The Civil War probably destroyed any hope Lincoln had for happiness in the White House. Besides dealing with the Civil War, he wrote most of his own letters and all of his speeches. He spent hours each week visiting with anyone who chose to call. In all his years as President, he spent less than a month away from Washington. He found carriage rides relaxing and enjoyed the theater. White House dinners and receptions were simply duties to be performed, and his frequent visits to army hospitals brought great pain to his gentle soul. He read Shakespeare or the Bible for solace late at night.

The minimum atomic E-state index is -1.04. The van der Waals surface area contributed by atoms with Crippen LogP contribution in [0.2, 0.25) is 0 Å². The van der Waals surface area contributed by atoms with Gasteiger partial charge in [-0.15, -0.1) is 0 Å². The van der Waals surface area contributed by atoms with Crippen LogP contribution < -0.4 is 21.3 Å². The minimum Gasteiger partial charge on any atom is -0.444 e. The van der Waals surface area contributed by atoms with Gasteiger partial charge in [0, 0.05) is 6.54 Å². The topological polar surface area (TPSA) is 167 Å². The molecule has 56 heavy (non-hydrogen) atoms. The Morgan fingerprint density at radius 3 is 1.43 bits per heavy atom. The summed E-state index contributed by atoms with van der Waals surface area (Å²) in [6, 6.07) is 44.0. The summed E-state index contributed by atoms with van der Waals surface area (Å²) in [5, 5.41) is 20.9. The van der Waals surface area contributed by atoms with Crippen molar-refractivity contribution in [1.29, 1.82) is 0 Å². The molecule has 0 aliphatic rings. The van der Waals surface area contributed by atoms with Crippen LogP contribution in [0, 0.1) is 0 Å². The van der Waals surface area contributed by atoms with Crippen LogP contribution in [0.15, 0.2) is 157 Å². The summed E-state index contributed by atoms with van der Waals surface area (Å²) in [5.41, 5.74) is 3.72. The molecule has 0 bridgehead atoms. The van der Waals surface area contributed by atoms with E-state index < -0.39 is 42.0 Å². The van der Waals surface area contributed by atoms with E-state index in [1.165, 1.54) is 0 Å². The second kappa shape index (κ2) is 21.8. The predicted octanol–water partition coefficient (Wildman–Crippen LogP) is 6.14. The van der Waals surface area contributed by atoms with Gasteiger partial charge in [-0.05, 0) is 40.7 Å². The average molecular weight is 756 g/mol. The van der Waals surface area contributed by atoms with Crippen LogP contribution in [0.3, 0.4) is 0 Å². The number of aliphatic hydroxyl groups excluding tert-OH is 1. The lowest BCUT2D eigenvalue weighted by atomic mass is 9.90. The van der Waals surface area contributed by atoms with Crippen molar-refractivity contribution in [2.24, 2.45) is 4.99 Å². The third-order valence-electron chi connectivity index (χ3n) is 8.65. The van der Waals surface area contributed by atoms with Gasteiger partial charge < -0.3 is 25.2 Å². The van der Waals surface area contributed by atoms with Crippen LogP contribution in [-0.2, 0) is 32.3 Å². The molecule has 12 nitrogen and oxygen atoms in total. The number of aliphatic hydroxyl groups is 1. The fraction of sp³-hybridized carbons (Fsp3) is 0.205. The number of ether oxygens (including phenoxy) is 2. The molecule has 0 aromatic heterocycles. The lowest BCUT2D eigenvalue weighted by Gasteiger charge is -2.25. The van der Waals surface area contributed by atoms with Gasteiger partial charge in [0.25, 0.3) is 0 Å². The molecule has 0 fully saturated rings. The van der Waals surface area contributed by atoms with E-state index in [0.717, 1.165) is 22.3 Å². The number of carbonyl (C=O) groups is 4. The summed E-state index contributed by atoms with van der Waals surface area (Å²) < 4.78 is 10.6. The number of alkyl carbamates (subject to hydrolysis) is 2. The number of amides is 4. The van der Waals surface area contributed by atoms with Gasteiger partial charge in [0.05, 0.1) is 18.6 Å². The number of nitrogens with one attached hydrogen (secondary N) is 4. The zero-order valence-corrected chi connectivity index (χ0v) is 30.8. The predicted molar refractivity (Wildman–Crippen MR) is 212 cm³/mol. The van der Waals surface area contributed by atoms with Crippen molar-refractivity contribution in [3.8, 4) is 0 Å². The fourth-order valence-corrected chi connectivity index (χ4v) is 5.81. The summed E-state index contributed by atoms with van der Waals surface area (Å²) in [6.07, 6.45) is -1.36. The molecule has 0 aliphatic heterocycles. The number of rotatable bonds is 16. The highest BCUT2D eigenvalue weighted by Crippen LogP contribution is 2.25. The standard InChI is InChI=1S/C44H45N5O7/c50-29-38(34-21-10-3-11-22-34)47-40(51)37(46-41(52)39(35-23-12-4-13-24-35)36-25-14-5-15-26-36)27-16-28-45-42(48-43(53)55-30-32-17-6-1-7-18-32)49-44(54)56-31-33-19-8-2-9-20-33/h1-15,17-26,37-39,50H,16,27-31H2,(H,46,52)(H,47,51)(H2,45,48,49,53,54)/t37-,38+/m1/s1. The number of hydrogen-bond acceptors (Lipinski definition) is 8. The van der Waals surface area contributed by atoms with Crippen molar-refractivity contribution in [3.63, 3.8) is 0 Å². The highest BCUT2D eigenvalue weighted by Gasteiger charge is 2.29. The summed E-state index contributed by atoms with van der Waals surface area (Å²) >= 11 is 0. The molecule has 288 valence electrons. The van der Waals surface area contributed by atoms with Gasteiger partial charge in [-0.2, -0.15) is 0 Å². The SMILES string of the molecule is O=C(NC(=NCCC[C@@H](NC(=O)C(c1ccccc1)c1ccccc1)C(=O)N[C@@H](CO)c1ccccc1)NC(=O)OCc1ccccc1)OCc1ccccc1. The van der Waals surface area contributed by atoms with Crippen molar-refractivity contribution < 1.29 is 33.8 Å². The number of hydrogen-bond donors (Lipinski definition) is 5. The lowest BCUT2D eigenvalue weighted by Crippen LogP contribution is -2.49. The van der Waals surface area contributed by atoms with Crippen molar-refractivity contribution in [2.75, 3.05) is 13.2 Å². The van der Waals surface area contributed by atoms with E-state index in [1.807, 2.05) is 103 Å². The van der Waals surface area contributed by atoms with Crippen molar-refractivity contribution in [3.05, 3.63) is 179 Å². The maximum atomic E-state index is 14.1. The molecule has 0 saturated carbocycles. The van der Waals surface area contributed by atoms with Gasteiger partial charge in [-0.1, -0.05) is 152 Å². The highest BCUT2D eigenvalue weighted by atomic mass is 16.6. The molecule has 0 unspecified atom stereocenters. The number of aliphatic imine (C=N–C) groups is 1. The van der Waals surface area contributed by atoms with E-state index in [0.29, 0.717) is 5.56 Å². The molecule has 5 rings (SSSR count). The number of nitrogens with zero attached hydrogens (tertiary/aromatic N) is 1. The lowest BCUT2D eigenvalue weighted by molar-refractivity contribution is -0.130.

Mrs. Lincoln was suspected by many as being disloyal because she had close family members fighting in the Confederate army. Lincoln grieved deeply at the death of their son "Willie" on February 20, 1962, but Mrs. Lincoln could not be comforted.

Lincoln issued the Emancipation Proclamation on January 1, 1863. He named the states and parts of states that were in rebellion and said that slaves there "are, and hence forward shall be, free." In reality, the proclamation freed no slaves. It applied only to territory controlled by the Confederates and could not be enforced by federal officers. Lincoln encouraged slave owners in Union states to free their slaves in exchange for government financial help, but his advice was not followed. The Emancipation Proclamation did however have long range effects. It showed other nations that the war had a high purpose. It also prepared the way for the Thirteenth Amendment to the Constitution. This amendment was adopted in December 1965 and ended slavery throughout the United States.